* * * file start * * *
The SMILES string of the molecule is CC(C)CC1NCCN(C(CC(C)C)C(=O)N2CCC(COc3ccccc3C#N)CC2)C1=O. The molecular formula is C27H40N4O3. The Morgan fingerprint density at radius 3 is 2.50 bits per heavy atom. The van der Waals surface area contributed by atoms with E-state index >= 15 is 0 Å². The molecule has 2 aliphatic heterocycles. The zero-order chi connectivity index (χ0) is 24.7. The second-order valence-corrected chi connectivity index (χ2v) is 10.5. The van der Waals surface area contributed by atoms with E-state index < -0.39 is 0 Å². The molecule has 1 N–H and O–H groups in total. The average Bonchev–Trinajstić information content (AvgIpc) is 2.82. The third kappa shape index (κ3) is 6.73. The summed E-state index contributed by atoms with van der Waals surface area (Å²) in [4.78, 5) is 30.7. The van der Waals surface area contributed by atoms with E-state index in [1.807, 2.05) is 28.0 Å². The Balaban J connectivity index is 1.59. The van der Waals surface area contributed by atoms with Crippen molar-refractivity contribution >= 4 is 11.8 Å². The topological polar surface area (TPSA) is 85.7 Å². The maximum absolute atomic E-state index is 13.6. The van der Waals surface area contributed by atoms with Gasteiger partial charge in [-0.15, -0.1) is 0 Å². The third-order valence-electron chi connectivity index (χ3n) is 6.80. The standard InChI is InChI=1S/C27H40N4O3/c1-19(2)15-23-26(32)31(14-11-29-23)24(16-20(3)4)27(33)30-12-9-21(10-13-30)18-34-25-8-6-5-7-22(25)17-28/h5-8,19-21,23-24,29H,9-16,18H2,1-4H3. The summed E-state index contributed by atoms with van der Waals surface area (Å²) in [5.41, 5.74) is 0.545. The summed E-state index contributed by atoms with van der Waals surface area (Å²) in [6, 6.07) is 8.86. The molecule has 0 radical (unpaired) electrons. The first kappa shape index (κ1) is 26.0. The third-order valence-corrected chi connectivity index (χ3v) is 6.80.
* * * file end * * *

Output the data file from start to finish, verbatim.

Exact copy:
The SMILES string of the molecule is CC(C)CC1NCCN(C(CC(C)C)C(=O)N2CCC(COc3ccccc3C#N)CC2)C1=O. The molecular formula is C27H40N4O3. The Morgan fingerprint density at radius 3 is 2.50 bits per heavy atom. The van der Waals surface area contributed by atoms with E-state index >= 15 is 0 Å². The molecule has 2 aliphatic heterocycles. The zero-order chi connectivity index (χ0) is 24.7. The second-order valence-corrected chi connectivity index (χ2v) is 10.5. The van der Waals surface area contributed by atoms with E-state index < -0.39 is 0 Å². The molecule has 1 N–H and O–H groups in total. The average Bonchev–Trinajstić information content (AvgIpc) is 2.82. The third kappa shape index (κ3) is 6.73. The summed E-state index contributed by atoms with van der Waals surface area (Å²) in [4.78, 5) is 30.7. The van der Waals surface area contributed by atoms with E-state index in [1.807, 2.05) is 28.0 Å². The Balaban J connectivity index is 1.59. The van der Waals surface area contributed by atoms with Crippen molar-refractivity contribution >= 4 is 11.8 Å². The topological polar surface area (TPSA) is 85.7 Å². The maximum absolute atomic E-state index is 13.6. The van der Waals surface area contributed by atoms with Gasteiger partial charge in [-0.15, -0.1) is 0 Å². The third-order valence-electron chi connectivity index (χ3n) is 6.80. The standard InChI is InChI=1S/C27H40N4O3/c1-19(2)15-23-26(32)31(14-11-29-23)24(16-20(3)4)27(33)30-12-9-21(10-13-30)18-34-25-8-6-5-7-22(25)17-28/h5-8,19-21,23-24,29H,9-16,18H2,1-4H3. The summed E-state index contributed by atoms with van der Waals surface area (Å²) in [5.41, 5.74) is 0.545. The summed E-state index contributed by atoms with van der Waals surface area (Å²) in [6, 6.07) is 8.86. The molecule has 0 radical (unpaired) electrons. The first kappa shape index (κ1) is 26.0. The third-order valence-corrected chi connectivity index (χ3v) is 6.80.